It’s not immediately clear whether the DEA-related proposal might run into similar pushback from the federal agency encountered late last month by DEA-registered pharmacists in Georgia, who were warned that dispensing marijuana as authorized by the state Board of Pharmacy could jeopardize their DEA registrations.

While the New Hampshire legalization commission was already at loggerheads going into its final meeting, a list of last-minute demands by Sununu was a dealbreaker for some of the committee. The governor said he would support no more than 15 licensed marijuana retailers statewide and wanted to include provisions specifying that cannabis businesses be barred from lobbying or making political contributions.

“People want cannabis across the United States, so he’s playing a very difficult game here,” Thomas said of the governor.

Sununu, for his part, has said that legalization is “inevitable” in New Hampshire, although he’s “not a huge believer” in the idea.

The Republican governor has said he won’t seek reelection in 2024, with some suggesting he has eyes on federal office.

Amid the pre-filed marijuana bills, one drug proposal that has yet to be unveiled is a Republican-requested measure, from Rep. Kevin Verville, relating to “the use of psychedelics for therapeutic purposes.”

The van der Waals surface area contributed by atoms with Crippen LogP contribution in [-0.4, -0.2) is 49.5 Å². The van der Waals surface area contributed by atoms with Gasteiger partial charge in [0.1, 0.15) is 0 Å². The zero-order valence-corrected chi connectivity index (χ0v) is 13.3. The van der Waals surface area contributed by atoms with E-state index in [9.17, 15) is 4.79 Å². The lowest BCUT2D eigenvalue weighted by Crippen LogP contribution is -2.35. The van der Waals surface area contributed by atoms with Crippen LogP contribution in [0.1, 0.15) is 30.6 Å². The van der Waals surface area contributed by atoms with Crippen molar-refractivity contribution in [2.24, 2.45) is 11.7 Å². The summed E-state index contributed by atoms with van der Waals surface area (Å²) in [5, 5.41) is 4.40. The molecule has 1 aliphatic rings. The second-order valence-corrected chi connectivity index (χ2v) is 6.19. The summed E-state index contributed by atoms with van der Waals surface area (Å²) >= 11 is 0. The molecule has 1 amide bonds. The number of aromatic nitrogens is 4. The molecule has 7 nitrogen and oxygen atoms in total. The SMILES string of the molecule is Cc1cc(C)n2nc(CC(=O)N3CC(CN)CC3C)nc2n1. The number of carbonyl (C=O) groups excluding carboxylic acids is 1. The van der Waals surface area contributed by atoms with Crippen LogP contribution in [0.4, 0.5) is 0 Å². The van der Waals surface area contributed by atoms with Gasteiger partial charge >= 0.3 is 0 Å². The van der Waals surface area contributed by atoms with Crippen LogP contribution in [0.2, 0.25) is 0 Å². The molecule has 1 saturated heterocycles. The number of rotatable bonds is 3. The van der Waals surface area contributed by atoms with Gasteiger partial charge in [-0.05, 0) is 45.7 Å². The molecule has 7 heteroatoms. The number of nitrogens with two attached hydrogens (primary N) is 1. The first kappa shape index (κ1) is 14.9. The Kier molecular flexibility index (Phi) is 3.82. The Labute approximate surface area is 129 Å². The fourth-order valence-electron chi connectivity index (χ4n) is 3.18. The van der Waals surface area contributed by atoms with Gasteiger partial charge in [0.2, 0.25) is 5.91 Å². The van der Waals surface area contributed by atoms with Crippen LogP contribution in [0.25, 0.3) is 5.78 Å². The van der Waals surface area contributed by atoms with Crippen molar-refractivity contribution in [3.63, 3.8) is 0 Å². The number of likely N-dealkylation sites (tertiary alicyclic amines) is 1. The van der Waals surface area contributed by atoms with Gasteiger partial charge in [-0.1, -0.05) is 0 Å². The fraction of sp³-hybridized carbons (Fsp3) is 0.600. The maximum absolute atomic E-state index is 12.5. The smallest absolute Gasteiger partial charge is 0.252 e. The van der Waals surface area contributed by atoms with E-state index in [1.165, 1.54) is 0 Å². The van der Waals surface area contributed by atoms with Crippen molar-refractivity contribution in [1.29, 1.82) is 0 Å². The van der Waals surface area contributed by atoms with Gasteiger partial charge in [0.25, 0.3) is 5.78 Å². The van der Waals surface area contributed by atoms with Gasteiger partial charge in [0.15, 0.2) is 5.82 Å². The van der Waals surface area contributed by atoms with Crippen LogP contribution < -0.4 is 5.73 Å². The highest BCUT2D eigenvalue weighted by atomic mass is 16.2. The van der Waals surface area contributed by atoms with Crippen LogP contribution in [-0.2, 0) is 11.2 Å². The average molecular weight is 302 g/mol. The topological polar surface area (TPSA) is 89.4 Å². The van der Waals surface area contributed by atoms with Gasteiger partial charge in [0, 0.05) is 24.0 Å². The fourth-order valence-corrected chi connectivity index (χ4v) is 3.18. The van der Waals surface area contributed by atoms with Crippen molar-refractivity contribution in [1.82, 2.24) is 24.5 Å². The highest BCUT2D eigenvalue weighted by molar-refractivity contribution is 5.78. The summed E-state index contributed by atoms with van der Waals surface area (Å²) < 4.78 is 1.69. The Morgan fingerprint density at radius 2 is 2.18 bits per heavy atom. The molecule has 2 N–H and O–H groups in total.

Rep. John Hunt (R), a commissioner who chaired the House Commerce and Consumer Affairs Committee this year, worked extensively on marijuana reform issues during the past session and attempted to reach a compromise to enact legalization through a multi-tiered system that would include state-controlled shops, dual licensing for existing medical cannabis dispensaries and businesses privately licensed to individuals by state agencies.

Hunt’s House panel, however, reached an impasse on the complex legislation, which was being considered following a surprise announcement from Sununu that he in fact backed state-run legalization. Meanwhile the Senate defeated a more conventional legalization bill, HB 639, despite its bipartisan House support.

In May, the House defeated a different marijuana legalization amendment that was being proposed as part of a Medicaid expansion bill. The Senate that same month moved to table an earlier version of Thomas’s home cultivation legislation.

After the Senate rejected reform bills in 2022, the House included legalization language as an amendment to separate criminal justice-related legislation—but that was also struck down in the opposite chamber.

Missouri Expunges 100,000 Cannabis Offenses In First Year Of Legalization, Even As Some Courts Miss Deadline

Photo courtesy of Philip Steffan.

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Ben Adlin, a senior editor at Marijuana Moment, has been covering cannabis and other drug policy issues professionally since 2011. He was previously a senior news editor at Leafly, an associate editor at the Los Angeles Daily Journal and a Coro Fellow in Public Affairs. He lives in Washington State.